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  Ellen Davignon: Lives of Quiet Desperation

Launching a Northern Spectacle

January 15, 2000

It was a hoax, wasn't it, Peter Novak, that artificial northern light thing?

The story you highlighted on January 10, that NASA was going to project their version of the aurora borealis into the southern sky at precisely 11:43 PM, was just a ruse to see how many of your listeners were paying attention, right?  Well, my used-to-be-favourite morning person, I have to tell you, it worked.  This hard-bitten, cynical, worldly old columnist hung upon your every word.  How lovely, she thought.  Northern lights, those banners of pink and mauve and delicate green, calming to a troubled mind and delightful to the eye, and on demand?  It seemed too good to be true but, by golly, if they were going to go to all that trouble to put on a show, the least she could do was saunter out and take it in. 

So it was, in the middle of the night, long after her husband had sought his well-earned rest with beguiling blandishments that she join him, she dressed in three layers of clothes and lumbered half a mile out to the middle of the bridge, where she stood transfixed in the -25 degree temperature with a 20kph wind ruffling her corrugated blue flesh, staring at the southern horizon until her eyeballs froze and her rosy-red kneecaps seized up.  Then she sat on the snow encrusted bridge abutment until other portions of her anatomy glaciated, and watched some more.

And for what?  Nothing. Nada. Zippo.  Unless, of course, you count the raunchy winking of a brilliant blue star who wanted to know what a nice old girl like her was doing, hanging around on the bridge at that time of night.  Or the sidelong glances of Tia, her ancient red-haired travelling companion, who thought it was pretty dumb to be out walking, after midnight, out in the starlight, when they could both be hunkered down in the straw of their respective beds, but was too polite and loyal to say so outright.  Or the blatantly curious looks of the drivers who passed her, standing or sitting, in her parka and scarves and snowpacs, out there in the dark, in the middle of the damn bridge, in the middle of the damn night.  Had they stopped to check her for an explanation - or a pulse - what would she have said?  "Oh, heh, heh, heh, just watching for the northern lights.  NASA's launching them, you know, on the southern horizon, about 20 degrees..."  and her voice would have faded as the motorist cranked up his window and accelerated the hell out of there, leaving the Crazy Lady - at least, they THINK she was a lady, hard to tell with all the fur and feathers and the hat pulled down over the forehead - and her dog, just sittin' there, waitin' for the launch.

Now, the good Lord knows that I don't like to complain.  With the displacement of a BC Lions' linebacker and the disposition of a spruce tree, I tend to muddle through my days with a minimum of fuss and bother.  No one messes with me much and I sort of steer clear of hav- ing to make declarative sentences.  (Except to Phil, of course.  But he needs several declarative sentences from me just to help him get through his day so that doesn't really count.)  And I want to tell you, it's not always terrific but I get along.  Mostly.  But lately,   certainly for these first two weeks of the new year, it's been harder.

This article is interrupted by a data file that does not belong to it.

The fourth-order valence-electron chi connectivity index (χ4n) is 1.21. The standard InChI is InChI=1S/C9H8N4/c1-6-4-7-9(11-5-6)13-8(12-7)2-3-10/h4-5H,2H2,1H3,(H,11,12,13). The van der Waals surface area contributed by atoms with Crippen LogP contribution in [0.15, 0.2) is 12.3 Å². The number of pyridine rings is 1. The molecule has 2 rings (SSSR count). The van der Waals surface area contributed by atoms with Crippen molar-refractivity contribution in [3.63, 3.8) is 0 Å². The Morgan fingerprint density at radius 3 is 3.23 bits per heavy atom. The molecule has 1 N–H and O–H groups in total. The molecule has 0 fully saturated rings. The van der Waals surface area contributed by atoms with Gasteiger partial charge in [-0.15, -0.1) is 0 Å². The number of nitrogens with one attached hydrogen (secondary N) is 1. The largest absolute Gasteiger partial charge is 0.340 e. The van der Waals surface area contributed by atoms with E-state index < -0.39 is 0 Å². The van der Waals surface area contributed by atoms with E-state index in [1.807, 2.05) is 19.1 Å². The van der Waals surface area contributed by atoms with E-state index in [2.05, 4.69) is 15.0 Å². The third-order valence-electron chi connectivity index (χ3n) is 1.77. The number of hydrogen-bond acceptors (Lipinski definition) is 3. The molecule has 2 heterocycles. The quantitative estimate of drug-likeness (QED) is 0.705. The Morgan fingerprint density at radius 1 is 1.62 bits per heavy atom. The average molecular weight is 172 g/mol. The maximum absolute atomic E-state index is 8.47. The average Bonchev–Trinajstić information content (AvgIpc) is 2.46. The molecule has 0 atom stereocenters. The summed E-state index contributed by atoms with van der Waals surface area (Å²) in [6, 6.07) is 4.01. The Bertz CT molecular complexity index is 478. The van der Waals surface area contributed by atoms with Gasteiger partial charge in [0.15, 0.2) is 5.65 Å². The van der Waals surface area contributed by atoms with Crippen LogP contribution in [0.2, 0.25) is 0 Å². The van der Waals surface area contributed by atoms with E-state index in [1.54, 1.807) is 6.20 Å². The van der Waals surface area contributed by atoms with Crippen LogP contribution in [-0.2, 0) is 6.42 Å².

First of all, there was the GST.  By the time it got here, it had been in our consciousness for two years.  Would we, wouldn't we have it?  Should we, shouldn't we register?  Was it, wasn't it fair?  We'd heard it all and most of it was in one ear and out the other; we wouldn't have to worry about it until 1991; and besides, chances were the Tories weren't going to be able to bring it off.  Then Brian, going with some obscure small print, fiddled with the ballast in the Senate and then it WAS 1991 and there we were, trying to remember all we'd heard and read, trying to separate truth from rumour, trying to get answers from people who were still writing the directions. 

Then, the fact that the day of the GST dawned right in the middle of the longest, coldest snap in recent history didn't help.   Having to pay tax on top of the call-out charge for starting a frozen vehicle, on top of being docked an hour's pay for being late for work, on top of having a frozen patoot from standing around in office clothes at -40, seems sort of last-strawy, don't you know.  And with a recession settling in for the long haul, unemployment rampant, the Middle East in a crisis that worsens, even as I type, to say nothing of all those New Year's resolutions down the tube before the ink was even dry.....

Dammit, Peter.... I NEEDED those lights!!

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